Are Man Made Sweeteners Safe to Consume?
Artificial sweeteners can be found in a variety of foods, including ice cream, baked goods, and coffee drinks. They're popular because they allow you to enjoy sweet foods with less added sugar while also being calorie-free. This could be beneficial to diabetics and people who are trying to cut down on their sugar intake. In general, the average American consumes far more added sugar than the recommended daily limit of 9.5 teaspoons, and artificial sweeteners provide a way to get around this without completely eliminating certain foods from one's diet. Is this, however, a healthy way of behaving? Are artificial sweeteners healthy in and of themselves? Let's look at some of the specifics.
Artificial Sweeteners: What Are They?
Artificial sweeteners are exactly what they sound like: sugar substitutes created chemically in a lab. They're highly processed and 200–600 times sweeter than sugar, so they require far less sugar to provide sweetness. Artificial sweeteners are also non-nutritive, which means they don't contain any nutrients or calories. Artificial sweeteners are regulated as food additives by the Food and Drug Administration (FDA), and the artificial sweeteners currently in use are generally considered safe. That isn't to say that there haven't been studies linking artificial sweeteners to a variety of health risks and issues.
Saccharin (Sweet and Low), aspartame (Equal), and sucralose are the most common artificial sweeteners found in our foods and sold separately for use in things like coffee and at-home baking (Splenda). Stevia is another popular sugar replacement, but others argue that since it originates from a plant, it is not an artificial sweetener. Artificial sweeteners, unlike sugar, do not increase blood sugar or insulin levels substantially when eaten, thus they may assist diabetics maintain blood sugar control. Artificial sweeteners, on the other hand, are believed to be beneficial for weight loss since they contain no additional sugar or calories.
For some people, replacing high-calorie, high-sugar meals with artificially sweetened versions may have an opposing impact if they deliberately or unconsciously balance them with additional high-calorie, high-sugar foods. In fact, I've seen that clients who eat artificially sweetened meals report feeling less satisfied afterward and having more desires for sweets in general.
Furthermore, artificial sweeteners may alter the way we taste food due to their sweetness. A new study discovered persistent changes in taste perception and a lower sweet taste threshold among those who drink artificially sweetened drinks. This may alter our perceptions of other naturally sweetened foods, such as fruit, and make them less attractive.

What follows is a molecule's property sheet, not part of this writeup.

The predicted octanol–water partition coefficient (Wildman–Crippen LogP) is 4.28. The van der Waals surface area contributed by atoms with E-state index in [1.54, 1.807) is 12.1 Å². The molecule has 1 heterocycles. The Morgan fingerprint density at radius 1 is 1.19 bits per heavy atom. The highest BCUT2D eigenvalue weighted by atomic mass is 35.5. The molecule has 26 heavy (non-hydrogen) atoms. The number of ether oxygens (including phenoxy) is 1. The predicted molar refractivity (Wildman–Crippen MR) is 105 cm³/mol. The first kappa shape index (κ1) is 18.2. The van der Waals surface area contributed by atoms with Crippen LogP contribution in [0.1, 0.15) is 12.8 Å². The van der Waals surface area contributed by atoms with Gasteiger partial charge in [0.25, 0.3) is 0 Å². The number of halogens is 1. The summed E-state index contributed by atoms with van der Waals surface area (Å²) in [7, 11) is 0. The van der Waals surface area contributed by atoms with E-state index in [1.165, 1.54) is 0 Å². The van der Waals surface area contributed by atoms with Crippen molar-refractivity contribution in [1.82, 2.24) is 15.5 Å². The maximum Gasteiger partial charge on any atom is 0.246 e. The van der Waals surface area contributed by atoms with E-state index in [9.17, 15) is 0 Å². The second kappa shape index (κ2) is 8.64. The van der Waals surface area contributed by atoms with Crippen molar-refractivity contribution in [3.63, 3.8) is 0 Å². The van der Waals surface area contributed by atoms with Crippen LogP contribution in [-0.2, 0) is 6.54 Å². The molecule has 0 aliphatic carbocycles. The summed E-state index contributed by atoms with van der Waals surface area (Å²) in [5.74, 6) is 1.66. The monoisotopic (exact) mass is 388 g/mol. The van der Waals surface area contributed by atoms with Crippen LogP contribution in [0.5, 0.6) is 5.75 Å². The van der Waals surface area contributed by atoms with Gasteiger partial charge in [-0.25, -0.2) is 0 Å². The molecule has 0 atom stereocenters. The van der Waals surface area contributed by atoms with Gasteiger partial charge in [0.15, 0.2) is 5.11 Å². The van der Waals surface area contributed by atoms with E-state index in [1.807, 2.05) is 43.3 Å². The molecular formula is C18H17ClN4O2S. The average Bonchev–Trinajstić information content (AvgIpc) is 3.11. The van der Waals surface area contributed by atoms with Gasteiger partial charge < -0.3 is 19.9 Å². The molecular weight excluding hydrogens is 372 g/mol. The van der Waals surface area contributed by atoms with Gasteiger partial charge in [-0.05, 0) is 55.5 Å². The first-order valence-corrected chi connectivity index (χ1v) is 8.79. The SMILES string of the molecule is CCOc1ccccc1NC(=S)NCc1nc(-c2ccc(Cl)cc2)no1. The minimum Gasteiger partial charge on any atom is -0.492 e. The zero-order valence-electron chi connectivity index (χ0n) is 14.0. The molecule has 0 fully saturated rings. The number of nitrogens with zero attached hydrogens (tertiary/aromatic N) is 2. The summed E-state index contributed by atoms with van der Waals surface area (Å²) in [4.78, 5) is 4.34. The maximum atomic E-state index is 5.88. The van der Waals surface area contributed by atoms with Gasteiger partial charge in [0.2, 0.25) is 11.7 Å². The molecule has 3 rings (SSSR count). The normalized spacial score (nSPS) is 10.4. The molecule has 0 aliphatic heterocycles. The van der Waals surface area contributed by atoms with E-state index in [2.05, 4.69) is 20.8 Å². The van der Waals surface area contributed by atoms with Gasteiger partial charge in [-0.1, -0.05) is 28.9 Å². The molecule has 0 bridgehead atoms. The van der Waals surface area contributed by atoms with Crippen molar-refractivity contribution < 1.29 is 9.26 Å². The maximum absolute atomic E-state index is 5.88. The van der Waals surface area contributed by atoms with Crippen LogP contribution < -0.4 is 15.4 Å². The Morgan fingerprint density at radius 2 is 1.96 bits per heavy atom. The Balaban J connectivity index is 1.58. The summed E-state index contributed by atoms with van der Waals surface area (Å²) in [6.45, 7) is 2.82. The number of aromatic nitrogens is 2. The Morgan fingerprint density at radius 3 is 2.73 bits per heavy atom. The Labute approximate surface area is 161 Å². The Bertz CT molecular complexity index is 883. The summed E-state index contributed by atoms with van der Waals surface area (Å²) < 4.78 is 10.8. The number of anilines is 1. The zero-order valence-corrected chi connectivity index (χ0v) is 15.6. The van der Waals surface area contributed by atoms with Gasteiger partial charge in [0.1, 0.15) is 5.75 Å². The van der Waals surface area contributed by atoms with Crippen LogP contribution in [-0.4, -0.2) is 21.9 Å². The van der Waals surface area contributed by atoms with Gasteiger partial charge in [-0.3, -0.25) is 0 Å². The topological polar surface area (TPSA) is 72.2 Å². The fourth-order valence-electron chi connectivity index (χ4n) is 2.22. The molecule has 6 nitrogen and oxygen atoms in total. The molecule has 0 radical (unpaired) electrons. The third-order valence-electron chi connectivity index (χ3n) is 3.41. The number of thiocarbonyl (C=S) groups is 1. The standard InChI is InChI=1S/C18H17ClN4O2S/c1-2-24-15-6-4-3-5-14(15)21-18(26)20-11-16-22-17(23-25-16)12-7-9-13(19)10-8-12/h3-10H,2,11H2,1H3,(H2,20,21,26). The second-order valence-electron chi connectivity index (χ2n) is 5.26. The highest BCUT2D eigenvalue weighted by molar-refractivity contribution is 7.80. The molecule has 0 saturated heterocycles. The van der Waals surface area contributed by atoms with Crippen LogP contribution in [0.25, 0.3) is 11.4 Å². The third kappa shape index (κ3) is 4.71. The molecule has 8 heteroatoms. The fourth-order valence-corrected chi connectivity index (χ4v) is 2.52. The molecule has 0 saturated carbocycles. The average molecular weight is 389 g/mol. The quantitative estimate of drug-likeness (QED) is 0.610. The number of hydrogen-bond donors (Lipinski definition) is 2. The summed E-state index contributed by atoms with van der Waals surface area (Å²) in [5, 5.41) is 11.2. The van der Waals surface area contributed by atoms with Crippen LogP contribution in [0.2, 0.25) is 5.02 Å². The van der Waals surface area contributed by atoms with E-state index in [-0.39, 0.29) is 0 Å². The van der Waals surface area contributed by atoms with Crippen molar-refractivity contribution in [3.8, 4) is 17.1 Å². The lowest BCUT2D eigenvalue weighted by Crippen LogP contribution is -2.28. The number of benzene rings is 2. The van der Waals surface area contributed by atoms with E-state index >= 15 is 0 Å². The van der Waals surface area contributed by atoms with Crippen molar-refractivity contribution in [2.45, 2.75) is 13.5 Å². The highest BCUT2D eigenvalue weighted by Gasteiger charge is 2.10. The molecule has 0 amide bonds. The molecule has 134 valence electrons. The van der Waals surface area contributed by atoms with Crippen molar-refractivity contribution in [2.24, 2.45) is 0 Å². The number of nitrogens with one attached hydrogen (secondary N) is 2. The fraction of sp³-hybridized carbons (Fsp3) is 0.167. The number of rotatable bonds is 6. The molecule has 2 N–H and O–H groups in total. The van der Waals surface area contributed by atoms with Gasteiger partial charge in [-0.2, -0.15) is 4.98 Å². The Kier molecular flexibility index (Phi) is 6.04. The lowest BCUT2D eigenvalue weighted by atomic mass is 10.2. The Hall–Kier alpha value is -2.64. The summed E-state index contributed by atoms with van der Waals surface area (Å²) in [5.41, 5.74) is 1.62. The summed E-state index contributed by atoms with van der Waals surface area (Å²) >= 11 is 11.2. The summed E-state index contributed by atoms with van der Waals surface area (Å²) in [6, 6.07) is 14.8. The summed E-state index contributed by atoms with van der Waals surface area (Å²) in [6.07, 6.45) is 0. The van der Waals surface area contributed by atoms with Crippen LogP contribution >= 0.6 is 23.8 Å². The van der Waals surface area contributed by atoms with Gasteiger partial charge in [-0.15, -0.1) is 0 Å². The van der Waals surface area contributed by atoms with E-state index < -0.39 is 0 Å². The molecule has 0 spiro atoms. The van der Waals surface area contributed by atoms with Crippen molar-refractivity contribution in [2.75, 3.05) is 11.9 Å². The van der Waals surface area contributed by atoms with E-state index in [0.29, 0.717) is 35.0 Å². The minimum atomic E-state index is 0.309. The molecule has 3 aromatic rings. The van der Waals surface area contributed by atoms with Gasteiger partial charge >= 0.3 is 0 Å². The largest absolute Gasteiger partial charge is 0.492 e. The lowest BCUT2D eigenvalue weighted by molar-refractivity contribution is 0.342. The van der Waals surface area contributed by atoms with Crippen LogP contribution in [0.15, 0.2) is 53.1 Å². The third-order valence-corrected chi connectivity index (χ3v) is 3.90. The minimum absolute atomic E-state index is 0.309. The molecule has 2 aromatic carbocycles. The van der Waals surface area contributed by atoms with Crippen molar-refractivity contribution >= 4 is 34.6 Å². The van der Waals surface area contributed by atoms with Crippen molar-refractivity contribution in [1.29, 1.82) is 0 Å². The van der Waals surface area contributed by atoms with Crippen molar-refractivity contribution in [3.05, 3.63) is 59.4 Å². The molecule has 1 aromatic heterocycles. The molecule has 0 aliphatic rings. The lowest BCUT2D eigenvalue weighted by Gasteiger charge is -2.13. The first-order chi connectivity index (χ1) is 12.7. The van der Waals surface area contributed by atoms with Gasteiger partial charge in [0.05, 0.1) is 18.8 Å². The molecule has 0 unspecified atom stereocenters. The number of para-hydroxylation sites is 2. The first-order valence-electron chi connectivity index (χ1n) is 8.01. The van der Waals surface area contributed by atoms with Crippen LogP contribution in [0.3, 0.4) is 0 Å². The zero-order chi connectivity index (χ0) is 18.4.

Artificial sweeteners were consistently related to weight gain, higher food consumption, changed blood sugar management, reduced satiety signaling, and changes in the gut microbiota, according to another study. Artificial sweeteners may have an impact on taste receptors and the release of hormones that govern blood sugar regulation and our hunger and fullness signals, according to these results. Several animal studies in this study also suggested that artificial sweeteners may have a detrimental effect on gut microflora by decreasing the variety of gut bacteria. This is worrisome since we know that good gut flora supports immunity, hormone synthesis, and digestive system regulation.
The solution to the question presented here is a little more complicated. Artificial sweeteners may be a good option for some individuals with diabetes if they help them manage their blood sugar. However, eating too much of anything (including Brussels sprouts!) may not be good for your health in the long run, so it's essential to keep track of what you're eating. It's also feasible to keep blood sugar under control by eating a healthy diet and avoiding artificial sweeteners. This is the strategy I use with customers most of the time.
Because the current evidence is so varied and contains some worrisome aspects, I would suggest restricting artificial sweeteners for usually healthy individuals without diabetes. If you use a lot of artificial sweeteners, it may take some time to adjust your taste buds to a new normal. Weaning, or progressively reducing artificial sweeteners, is beneficial and may ultimately lead to increased sensitivity to naturally sweet foods. It's also a good idea to take a look at your whole diet and figure out where you can live without artificial sweeteners and where you may desire them on occasion (e.g., in some coffee beverages). Remember that life and nutrition are all about striking a balance and seeing the larger picture.